Spectre of strike at Keele

十二月 21, 2007

Keele University is facing strike action from the University and College Union after it announced that 38 academics are at risk of redundancy, writes Melanie Newman.

A university consultation document said that poor recruitment to business and management courses meant that the School of Economic and Management Studies was making a £1 million annual loss.

The masters of business administration course should close because it was not accredited, as should most other current courses in the school, the document recommended.

It proposed offering new courses and restructuring the school but said that as 38 out of 67 staff had "an inappropriate skill set to support the change" their jobs were at risk. Compulsory redundancies would be made if insufficient numbers of volunteers could be found, the document added. The consultation runs until the end of January 2008.

The UCU has accused the university's management of bypassing agreed procedures by pre-selecting staff members for the axe and setting up a redundancy committee without consulting senate. It has asked for the consultation period to be extended by six months, for a diversity impact assessment to be conducted and for details of the "skills audit" carried out by management.

At a branch meeting this week, the union also resolved that unless the threat of compulsory redundancy was withdrawn, ballots for strike action would be held.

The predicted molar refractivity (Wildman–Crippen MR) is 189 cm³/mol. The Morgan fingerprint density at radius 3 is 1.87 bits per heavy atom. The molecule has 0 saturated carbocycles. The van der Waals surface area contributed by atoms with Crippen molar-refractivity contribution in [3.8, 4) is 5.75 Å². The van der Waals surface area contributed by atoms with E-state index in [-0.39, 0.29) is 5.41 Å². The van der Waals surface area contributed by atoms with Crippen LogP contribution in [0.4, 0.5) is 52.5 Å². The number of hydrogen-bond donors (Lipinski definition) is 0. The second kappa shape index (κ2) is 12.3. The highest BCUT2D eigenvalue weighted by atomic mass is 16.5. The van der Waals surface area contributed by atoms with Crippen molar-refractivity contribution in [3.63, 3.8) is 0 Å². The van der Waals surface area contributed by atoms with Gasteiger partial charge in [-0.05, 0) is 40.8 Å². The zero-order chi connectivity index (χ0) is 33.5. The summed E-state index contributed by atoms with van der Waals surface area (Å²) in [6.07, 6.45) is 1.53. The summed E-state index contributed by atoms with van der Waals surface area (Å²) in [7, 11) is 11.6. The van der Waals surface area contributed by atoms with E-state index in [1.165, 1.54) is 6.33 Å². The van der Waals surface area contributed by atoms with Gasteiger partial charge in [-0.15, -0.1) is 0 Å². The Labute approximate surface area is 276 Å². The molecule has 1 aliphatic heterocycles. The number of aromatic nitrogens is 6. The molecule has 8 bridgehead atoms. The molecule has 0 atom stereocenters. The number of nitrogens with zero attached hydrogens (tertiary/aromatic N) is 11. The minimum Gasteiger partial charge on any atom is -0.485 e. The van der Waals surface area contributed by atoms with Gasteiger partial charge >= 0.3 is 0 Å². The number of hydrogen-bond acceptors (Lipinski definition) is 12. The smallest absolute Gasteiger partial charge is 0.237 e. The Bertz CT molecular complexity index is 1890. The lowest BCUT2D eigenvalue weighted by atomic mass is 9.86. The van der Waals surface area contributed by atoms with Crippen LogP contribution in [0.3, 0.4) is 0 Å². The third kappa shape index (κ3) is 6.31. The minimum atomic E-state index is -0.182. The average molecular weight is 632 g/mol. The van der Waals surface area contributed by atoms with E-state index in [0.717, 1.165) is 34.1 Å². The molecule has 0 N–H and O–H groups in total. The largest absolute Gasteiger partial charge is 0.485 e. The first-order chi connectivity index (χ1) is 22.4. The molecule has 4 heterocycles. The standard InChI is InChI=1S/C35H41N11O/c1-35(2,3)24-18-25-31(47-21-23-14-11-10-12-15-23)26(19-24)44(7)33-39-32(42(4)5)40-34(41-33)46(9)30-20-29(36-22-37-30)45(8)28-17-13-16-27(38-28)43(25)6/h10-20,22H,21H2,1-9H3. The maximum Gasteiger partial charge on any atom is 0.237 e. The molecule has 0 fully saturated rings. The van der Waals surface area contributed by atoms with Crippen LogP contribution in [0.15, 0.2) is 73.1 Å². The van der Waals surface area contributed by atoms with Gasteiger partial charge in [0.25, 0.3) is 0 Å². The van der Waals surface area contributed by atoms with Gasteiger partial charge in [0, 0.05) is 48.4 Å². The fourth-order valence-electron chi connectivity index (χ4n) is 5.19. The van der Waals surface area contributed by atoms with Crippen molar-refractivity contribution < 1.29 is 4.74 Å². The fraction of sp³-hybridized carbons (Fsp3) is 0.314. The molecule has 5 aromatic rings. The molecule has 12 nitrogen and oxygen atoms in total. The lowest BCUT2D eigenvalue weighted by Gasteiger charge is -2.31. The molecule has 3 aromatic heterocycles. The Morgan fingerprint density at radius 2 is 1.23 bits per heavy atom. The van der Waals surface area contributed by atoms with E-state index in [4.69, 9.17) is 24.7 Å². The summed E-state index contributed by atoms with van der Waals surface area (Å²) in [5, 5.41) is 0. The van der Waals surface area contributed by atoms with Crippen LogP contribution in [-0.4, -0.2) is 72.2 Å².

Sally Hunt, general secretary of the UCU, said: "Keele University can rest assured that if it does decide to try and push through these hurried and nonsensical redundancy plans, we will fight them all the way. The attempt to rush through redundancies at a quiet time of the year outside its own internal structures is little more than cowardly and offensive."

The school's professors are preparing a document on how recruitment could be improved. They say that student numbers have fallen since responsibility for recruitment was taken from the school and centralised. They have criticised the university for failing to address rising overhead costs or to consider how improvements to marketing could be made.

A university spokesman said that due process had been followed and it had not yet decided the redundancy criteria. "The current proposals represent a commitment by the university to develop and retain a vibrant, competitive school. The proposed restructure creates a configuration that is appropriate for purpose, reflects market demand and establishes the school both academically and financially," he said.



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